Article 10 out of 203
Katy Elliott, managing director of an early years food manufacturing company, explains to daynurseries.co.uk why additives in processed food cause further snacking, how orders have dropped since the introduction of ‘30 hours’ and why she thinks the Government’s 100-calorie snack scheme is ‘misleading’.
Her company, The Nursery Kitchen Ltd The Nursery Kitchen’, is responsible for feeding over 20,000 mouths in nurseries across the country, but the food manufacturing company started from humble beginnings.
Ms Elliott started cooking for children from her kitchen at home in 1999 because she believed that, “the lunch and tea her son was given at nursery school should be better.”
100 calories snacks campaign: Government should be championing ‘healthy snacks’ instead
After nearly two decades in the industry, Ms Elliott isn’t afraid to speak out when it comes to making sure young children are fed healthily.
In 2014, the Government stipulated that ‘food should be offered to young children at least every 3 hours’. However, Ms Elliott begs to differ. She says: “We don’t agree with the policy of eating every 3 hours which we consider grazing and children who are not hungry don’t eat their lunch.”
Ms Elliott also has her issues with the unpopular new healthy eating campaign launched in January 2018 by Public Health England. The Change4Life campaign advocates that parents give their children ‘100 calorie snacks, two a day max’, but it has been criticised by many in the early years sector who complain that the scheme encourages parents to buy foods that may be low in calories but laden with flavourings, salt and sugar.
Ms Elliott says of the scheme: “The new suggestion of having a 100-calorie snack is misleading and we’ll use a packet of 90 calorie ‘Wotsits’ as an example. Granted it’s only 90 calories, however, it also contains cheese flavour, flavour enhancers, colourings, salt and potassium chloride (a salty flavouring enhancer that extends the shelf life of a product).
“Shouldn’t the Government be suggesting that nursery children eat healthy snacks?’
Instead, Ms Elliott advises that vegetables, hummus, rice cakes, malt loaf and fruit are much healthier, nutritionally balanced options.
‘We absolutely believe in desserts!’
In January 2010 Ms Elliott invested in the services of food scientist, Nicky Dexter, and together they have created a range of seasonal menus. The meals they cook are blast frozen to lock in nutrition.
They deliver to nurseries on a weekly basis and place the meals into freezers in date order for the nursery to reheat.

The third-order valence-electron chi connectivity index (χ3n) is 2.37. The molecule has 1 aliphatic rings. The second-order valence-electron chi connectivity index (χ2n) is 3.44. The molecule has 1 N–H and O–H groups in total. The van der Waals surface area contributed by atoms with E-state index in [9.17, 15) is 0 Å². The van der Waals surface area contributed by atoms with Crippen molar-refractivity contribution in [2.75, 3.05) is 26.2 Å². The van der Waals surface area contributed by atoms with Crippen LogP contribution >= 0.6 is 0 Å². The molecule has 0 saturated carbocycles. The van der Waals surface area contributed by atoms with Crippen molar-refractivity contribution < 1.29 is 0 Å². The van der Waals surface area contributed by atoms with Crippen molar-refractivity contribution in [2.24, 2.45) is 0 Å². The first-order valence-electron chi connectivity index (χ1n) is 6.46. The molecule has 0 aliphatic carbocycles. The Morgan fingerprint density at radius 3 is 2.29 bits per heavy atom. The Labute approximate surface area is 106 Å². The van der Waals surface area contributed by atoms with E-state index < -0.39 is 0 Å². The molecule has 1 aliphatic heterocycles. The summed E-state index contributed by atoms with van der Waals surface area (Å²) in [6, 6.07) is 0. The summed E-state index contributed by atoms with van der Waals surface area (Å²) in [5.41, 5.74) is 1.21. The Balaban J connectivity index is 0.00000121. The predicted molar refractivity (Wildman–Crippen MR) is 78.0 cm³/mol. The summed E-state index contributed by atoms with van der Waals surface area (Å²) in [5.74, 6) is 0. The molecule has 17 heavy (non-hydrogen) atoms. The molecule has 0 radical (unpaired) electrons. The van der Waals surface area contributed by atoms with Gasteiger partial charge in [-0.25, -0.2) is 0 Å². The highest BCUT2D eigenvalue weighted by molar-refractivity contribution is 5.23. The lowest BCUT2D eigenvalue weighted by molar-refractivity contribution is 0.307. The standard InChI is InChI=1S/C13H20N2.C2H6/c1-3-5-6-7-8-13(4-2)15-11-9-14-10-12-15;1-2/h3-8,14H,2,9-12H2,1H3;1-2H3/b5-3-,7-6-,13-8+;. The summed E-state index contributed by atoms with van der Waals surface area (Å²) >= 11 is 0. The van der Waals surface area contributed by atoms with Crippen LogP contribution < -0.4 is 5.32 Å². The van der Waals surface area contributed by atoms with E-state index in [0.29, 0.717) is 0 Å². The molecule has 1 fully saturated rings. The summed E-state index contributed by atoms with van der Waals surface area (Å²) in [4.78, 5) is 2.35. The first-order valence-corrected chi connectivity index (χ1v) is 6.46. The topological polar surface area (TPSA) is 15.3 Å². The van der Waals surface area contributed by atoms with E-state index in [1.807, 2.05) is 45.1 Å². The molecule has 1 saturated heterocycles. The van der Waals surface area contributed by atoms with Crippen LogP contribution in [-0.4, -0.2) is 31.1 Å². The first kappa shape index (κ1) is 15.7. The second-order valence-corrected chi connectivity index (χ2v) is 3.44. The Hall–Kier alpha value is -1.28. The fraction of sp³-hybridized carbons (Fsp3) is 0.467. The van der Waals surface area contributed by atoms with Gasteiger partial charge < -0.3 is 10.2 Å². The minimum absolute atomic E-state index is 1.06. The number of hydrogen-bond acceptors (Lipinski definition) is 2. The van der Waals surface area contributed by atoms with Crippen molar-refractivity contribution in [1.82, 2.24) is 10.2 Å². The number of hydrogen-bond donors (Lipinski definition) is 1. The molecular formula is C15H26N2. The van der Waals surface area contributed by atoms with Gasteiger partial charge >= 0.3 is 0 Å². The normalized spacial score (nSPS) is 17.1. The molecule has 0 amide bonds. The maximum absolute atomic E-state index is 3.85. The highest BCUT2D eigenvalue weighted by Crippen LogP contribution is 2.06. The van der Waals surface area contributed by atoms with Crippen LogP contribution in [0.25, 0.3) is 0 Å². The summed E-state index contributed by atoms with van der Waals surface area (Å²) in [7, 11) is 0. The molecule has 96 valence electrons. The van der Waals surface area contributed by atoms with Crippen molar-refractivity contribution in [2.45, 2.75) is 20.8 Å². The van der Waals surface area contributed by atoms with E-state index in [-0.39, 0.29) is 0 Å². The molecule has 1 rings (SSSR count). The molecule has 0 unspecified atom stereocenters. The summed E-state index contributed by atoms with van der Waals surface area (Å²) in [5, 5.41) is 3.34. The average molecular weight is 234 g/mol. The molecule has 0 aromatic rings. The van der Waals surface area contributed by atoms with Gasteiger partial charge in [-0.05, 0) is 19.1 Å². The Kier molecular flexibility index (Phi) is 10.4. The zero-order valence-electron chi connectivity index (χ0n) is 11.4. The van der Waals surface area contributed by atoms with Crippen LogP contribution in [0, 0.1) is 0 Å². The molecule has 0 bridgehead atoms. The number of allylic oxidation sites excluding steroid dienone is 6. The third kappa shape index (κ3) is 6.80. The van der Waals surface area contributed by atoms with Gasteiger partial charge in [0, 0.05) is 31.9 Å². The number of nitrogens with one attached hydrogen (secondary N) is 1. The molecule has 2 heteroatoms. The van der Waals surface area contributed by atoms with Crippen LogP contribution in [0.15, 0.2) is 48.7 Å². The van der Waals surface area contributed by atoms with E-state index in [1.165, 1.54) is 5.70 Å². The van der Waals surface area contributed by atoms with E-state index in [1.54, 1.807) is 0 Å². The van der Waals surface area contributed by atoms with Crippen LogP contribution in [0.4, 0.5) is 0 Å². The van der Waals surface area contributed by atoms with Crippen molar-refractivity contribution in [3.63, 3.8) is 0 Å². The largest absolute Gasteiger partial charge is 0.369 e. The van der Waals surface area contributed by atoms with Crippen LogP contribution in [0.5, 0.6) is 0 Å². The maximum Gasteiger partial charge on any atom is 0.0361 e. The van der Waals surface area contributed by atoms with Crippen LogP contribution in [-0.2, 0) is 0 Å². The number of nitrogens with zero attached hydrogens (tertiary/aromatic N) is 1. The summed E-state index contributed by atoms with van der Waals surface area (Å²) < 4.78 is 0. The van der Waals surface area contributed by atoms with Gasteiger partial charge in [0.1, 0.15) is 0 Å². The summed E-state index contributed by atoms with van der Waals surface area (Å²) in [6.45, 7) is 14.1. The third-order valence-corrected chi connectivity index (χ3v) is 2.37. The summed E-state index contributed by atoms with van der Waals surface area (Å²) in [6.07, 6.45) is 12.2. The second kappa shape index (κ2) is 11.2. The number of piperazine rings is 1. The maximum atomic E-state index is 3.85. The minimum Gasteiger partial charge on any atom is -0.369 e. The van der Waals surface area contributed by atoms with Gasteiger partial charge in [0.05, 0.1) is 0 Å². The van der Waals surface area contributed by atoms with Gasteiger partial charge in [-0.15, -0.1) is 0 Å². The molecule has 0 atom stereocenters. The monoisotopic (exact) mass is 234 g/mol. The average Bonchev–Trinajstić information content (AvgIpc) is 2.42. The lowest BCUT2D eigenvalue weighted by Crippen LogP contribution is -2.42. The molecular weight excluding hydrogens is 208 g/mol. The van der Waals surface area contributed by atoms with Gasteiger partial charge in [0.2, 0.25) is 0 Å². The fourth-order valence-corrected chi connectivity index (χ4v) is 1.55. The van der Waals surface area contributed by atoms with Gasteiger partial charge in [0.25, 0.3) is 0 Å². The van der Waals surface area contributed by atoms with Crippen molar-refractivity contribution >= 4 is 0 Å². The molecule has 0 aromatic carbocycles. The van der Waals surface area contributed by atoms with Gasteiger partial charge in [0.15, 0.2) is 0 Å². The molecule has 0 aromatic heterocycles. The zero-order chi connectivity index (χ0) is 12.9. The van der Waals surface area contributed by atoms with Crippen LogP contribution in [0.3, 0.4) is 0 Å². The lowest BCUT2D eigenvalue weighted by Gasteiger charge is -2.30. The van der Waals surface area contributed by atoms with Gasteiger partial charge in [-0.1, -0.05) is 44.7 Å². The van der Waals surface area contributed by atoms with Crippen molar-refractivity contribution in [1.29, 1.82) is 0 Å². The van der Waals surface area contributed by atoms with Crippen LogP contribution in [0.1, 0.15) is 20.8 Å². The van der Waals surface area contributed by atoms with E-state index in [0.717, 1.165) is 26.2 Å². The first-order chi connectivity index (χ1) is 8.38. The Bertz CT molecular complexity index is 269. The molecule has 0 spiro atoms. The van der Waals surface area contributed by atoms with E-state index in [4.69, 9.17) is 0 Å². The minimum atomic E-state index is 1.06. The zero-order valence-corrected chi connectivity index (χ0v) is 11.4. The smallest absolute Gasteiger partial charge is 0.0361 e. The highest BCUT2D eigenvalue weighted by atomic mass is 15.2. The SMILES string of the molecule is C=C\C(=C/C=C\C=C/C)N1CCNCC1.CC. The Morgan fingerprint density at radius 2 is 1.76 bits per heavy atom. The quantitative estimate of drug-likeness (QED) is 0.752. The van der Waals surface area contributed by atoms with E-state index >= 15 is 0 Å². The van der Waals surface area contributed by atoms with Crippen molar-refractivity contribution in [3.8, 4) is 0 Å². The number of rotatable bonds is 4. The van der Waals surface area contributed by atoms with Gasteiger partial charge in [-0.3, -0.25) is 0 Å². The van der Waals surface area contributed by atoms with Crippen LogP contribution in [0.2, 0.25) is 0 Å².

Ms Elliott thinks that they are quite different to other food manufacture companies. She says: “We are quite unique in the nursery food manufacturing world as we have a 4-week rotating menu changed twice a year."
The company also offers what they think is an essential part of a young child’s dinner: pudding. Ms Elliott enthuses: “Each lunch is supported with a proper pudding and we absolutely believe in dessert!"
Recent studies have shown that young children need a certain amount of fat and they also require plenty of carbohydrates for their hectic lifestyle.
As a consequence, Ms Elliott insists that puddings can be a good way of widening the scope for nutrition, provided they don’t contain a high amount of salt, sugar and artificial additives and preservatives. She says: "To provide a balanced meal, our puddings of the day are high in carbs, low in salt, medium in fat and medium in sugar, or if the meal is high in carbs, the dessert will be low in carbs”.
Ms Elliott has a ‘zero tolerance’ policy towards artificial ‘nasties’ put into children’s food to get the difficult-to-feed age group to eat more. She says: “Our savoury meals are flavoured naturally and are low in salt, natural sugars and carbs. We always provide a balanced and nutritional meal, with no hidden nasties or artificial flavourings”.
The MD also maintains that you don’t need sugars in savoury food, as carrots and parsnips do the job well enough. She says: “You shouldn’t need salt in desserts and palm oil, which is used in a lot of manufactured food, is environmentally damaging.”
“Hidden ingredients to flavour a meal are totally unnecessary because with good ingredients and cooking, the natural taste of the food is enough. And the use of cheap bulking agents containing high amounts of hidden salts and sugars don’t satisfy sufficiently, leading to the need to eat more food.”
Since 30 hours, ‘there has been a noticeable reduction in orders’
Since the ‘30 hours’ scheme was introduced in September 2017, it has been business as usual for Ms Elliott, but she has noticed a slight decline in orders. She explains how things have gotten progressively worse in recent years because nurseries are feeling squeezed.
She says: “We have noticed, especially in the last few years, how nurseries are suffering from budget constraints and as food costs have increased significantly recently, we feel the quality of nursery meals is suffering.
“We’ve also noticed, with the introduction of additional free funding, nursery places are tending to be either am or pm, with neither offering a lunch option, so we’ve noticed a reduction in some nursery’s food orders.”
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